Sorry Kids, SCHIP Fails Again
To the surprise of no one, the House failed today to override Bush’s veto of , the popular children’s health care program. Foreseeing this inevitability, last month Congress extended current levels of funding until after November’s elections (with a little extra to prevent states from running dry). But anyone who believes the issue won’t resurface in the campaign season didn’t follow last year’s debate very closely.
Indeed, the issue exposes the very heart of the (mostly) partisan ideological controversy over the role of government in providing health coverage.
Central to the administration’s opposition, the bill would have allowed some states to cover children from families with higher incomes than the original State Children’s Health Insurance Program permitted. Supporters say those expansions make sense, particularly in high cost-of-living areas like New York and New Jersey. But Bush and his congressional supporters argue the trend would allow perfectly solvent American families to access federally subsidized coverage at the expense of private insurance markets (though ironically, the insurance industry supported the legislation).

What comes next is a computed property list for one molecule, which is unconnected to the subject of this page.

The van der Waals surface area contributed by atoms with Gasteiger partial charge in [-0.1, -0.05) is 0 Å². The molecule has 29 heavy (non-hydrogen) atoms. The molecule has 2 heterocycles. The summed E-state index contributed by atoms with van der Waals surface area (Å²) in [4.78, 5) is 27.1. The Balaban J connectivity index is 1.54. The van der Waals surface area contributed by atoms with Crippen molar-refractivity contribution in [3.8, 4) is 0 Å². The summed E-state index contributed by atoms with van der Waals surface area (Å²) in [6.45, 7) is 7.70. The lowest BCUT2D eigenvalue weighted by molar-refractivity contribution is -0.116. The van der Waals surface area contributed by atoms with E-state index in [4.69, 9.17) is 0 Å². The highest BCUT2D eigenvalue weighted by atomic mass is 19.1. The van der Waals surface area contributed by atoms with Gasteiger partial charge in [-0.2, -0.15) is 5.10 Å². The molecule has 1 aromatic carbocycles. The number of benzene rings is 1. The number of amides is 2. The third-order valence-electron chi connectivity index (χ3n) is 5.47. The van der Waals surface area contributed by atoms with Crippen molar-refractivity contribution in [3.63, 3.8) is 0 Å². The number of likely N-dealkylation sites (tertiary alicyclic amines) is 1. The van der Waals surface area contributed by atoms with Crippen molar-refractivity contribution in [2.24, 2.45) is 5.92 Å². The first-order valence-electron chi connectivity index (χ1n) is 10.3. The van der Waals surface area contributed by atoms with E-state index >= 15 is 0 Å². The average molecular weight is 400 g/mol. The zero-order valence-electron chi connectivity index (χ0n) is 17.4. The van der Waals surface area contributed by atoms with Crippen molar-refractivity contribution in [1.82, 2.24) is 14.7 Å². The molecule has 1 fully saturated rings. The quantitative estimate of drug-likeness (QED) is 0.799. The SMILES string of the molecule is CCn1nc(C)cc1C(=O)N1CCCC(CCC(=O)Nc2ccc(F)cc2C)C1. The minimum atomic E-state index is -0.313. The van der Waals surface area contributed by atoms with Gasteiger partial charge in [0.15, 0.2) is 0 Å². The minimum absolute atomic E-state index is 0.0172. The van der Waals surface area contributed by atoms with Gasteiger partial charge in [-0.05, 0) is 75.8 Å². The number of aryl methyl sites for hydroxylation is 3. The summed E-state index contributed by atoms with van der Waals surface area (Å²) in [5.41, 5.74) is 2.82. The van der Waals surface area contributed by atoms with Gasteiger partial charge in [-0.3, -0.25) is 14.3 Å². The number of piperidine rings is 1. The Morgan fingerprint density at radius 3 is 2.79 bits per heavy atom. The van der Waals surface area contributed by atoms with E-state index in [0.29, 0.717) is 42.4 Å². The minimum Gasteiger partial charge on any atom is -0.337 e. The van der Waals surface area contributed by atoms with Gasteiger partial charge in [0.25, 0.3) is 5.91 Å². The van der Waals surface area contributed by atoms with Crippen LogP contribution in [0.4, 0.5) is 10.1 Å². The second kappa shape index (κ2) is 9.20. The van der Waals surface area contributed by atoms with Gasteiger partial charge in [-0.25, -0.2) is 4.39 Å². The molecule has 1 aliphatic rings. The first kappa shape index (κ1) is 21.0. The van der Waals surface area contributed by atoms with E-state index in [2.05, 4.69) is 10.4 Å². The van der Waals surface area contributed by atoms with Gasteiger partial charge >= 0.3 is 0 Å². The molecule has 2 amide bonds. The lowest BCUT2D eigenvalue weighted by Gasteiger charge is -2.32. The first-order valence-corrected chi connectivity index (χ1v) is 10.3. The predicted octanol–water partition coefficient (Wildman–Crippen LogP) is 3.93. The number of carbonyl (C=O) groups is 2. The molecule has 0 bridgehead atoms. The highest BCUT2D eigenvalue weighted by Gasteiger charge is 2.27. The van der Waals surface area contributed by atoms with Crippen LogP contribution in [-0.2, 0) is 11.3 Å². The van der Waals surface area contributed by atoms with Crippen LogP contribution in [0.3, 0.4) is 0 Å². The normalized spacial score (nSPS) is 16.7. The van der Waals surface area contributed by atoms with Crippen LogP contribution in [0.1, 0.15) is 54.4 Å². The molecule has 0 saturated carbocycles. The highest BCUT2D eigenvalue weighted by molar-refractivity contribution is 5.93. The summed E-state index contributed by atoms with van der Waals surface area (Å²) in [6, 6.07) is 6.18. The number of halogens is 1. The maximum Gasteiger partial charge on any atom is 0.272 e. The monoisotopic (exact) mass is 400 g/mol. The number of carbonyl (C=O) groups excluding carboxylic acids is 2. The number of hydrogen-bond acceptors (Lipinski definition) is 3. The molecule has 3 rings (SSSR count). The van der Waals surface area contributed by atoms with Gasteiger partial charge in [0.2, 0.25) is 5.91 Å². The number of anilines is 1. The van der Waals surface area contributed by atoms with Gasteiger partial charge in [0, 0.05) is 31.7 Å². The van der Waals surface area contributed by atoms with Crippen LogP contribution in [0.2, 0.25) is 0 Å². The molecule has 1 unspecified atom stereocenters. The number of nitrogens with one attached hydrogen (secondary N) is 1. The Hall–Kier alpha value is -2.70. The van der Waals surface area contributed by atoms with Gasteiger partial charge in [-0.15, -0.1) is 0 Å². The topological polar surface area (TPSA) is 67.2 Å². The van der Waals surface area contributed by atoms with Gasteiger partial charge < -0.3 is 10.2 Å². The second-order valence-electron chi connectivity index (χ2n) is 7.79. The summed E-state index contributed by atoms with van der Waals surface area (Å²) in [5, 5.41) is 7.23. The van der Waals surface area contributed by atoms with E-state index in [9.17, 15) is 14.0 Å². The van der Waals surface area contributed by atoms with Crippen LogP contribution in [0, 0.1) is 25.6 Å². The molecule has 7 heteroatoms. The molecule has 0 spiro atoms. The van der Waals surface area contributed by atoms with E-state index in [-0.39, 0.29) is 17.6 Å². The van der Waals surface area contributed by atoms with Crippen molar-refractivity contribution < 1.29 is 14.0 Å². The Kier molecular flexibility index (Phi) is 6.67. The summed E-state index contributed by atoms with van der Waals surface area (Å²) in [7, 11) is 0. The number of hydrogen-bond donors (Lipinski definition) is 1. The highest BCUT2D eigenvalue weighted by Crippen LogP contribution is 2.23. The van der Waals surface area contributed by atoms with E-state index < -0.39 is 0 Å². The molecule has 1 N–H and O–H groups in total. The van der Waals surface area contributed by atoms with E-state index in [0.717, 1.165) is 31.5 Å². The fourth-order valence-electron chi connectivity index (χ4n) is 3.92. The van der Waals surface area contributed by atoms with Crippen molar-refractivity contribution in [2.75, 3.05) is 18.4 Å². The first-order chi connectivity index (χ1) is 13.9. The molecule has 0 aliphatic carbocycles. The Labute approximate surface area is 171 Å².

The White House also objected to the funding mechanism (necessary under the Democrats’ self-imposed pay-go rules), which would have hiked the federal per-pack cigarette tax to $1, up from 39 cents. Hoping to distance himself from his father’s reputation, Bush has said repeatedly that a tax increase is off the table.
To the tobacco companies and the strictest free marketers, the veto (and today’s vote to sustain it) constitutes good policy. But the move is a gamble, as a sinking economy, rising health care costs, and the evolution away from employer-sponsored coverage have all conspired to strain an ever-increasing number of the nation’s families in recent years. An estimated 45 million Americans are currently uninsured — about 9 million of them children. Faced with that dismal trend, a large majority of the nation’s governors, Democrats and Republicans alike, had urged the president to approve the bill.
Instead, with the blessing of most House Republicans, he vetoed it. Twice. And Rep. Chris Van Hollen (D-MD), chairman of the Democratic Congressional Campaign Committee, has long-vowed to use opposition as a tool in his party’s election-year strategy. (Indeed, a high-profile link on the Web site sets “BUSH vs. .”)
From the House floor Wednesday, in a fit of spontaneous wishful thinking, Rep. Pete Stark (D-CA) quoted his son: “Dad,” Stark said. “If they don’t pass this health insurance [program], they may fire all the Republicans.”
To that, Stark added: “I’d hate to see that.”